New Delhi: Don`t just blame the canteen food for your child`s ill-health, the fault could also lie with the tiffin you are giving him every day.
A survey conducted across 15 schools in Delhi and NCR region has concluded that unhealthy food brought in tiffins from home is to blame as much as the canteen food for the high incidence of lifestyle related and infectious diseases among school children.
The study conducted by Swashrit, an NGO, among 10,000 school children says that most of the children felt extremely tired by the end of the day and could only jog for 15 minutes at a stretch.
According to the survey, 50 per cent of the children who were interviewed said they eat eggs or pulses and nuts only once a week.
Though 90 per cent of the children got their own tiffin from home, they would supplement it with canteen food. The preferred food items are burgers, kathi rolls,
chowmein, chips and pizzas.
Dr Bhavna Barmi, senior clinical psychologist at the Escorts Heart Institute and Research Centre who headed the survey said, "Obesity and diabetes are a growing concern among children and the real cause behind them needs to be understood. If school canteen sold junk food the tiffin that came from home was no better. It had food that contained highly saturated fat.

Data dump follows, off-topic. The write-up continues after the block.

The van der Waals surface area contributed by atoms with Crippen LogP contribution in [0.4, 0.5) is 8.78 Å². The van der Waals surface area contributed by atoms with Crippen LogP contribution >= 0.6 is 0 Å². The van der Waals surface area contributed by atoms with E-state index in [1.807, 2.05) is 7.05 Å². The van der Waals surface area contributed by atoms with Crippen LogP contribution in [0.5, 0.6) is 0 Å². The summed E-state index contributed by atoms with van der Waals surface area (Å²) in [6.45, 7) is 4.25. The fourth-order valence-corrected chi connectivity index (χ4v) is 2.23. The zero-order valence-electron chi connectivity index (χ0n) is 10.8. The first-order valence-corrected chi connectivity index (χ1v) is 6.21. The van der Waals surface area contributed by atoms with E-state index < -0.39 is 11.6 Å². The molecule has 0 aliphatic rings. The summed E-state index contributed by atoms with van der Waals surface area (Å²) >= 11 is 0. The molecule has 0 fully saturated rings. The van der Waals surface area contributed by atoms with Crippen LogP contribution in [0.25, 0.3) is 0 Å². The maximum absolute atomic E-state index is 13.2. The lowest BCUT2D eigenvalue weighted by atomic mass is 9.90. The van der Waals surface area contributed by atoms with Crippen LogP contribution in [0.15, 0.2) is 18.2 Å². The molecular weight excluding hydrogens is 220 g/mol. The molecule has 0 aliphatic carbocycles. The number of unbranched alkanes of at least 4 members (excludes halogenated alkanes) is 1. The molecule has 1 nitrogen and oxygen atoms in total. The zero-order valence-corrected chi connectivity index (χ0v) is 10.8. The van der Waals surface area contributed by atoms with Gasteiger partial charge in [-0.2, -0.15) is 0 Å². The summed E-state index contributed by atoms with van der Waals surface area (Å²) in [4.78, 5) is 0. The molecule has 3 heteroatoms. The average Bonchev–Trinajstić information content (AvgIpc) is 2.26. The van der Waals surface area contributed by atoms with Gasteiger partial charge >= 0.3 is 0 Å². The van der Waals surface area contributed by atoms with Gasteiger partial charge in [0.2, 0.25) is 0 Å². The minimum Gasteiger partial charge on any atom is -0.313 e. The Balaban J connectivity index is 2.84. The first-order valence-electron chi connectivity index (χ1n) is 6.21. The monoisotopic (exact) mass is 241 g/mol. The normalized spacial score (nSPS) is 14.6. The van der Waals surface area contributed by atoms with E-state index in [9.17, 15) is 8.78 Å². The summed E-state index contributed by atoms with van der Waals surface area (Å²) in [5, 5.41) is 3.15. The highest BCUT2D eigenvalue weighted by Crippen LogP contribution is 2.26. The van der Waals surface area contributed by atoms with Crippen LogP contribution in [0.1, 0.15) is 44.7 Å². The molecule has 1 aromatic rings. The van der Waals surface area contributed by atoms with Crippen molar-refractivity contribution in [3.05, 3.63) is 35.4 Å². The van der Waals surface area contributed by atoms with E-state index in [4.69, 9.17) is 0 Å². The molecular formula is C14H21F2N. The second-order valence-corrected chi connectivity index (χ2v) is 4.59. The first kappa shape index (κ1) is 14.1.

"Due to erratic lifestyle, parents have no time to give the correct diet to their children," she said. As such, she insisted that child health policies should include introducing effective guidelines for schools in order to bring about good nutrition and hygienic habits among school children.
Speaking in the same vein, Sanjeev Bagai, CEO, Batra Hospital and Research Centre underscored that developing and implementing effective guidelines for school administrators was necessary to assist them in having definite school health policies that will take into account all aspects including nutrition and physical exercise.
"Nowadays, lifestyle related diseases like diabetes are no more limited to elderly people. Children as young as one to one-and-a-half year are being diagnosed for Type I diabetes. Type II is now common among children in the age category of 12 and above. There is a great need to address health issues at the school level," S K Wangnoo, Senior Consultant Endocrinology, Indraprastha Apollo Hospital said.
Keeping this in mind, the Ministry of Health and Family Welfare in association with non-profit health advocacy groups - HEAL Foundation, Vision Mission Foundation and
Project Hope-- has launched `Diabetes Blue Fortnight` being observed from the November 1-14.
In line with the need for urgent interventions to counter diabetes, a Child Health Congress 2010 will also be held here.
Swadeep Srivastava, Principal Consultant HEAL said the conclave will "introduce unique interactive school health programmes that engage teachers, principals, parenting groups,
school counsellors and fitness experts."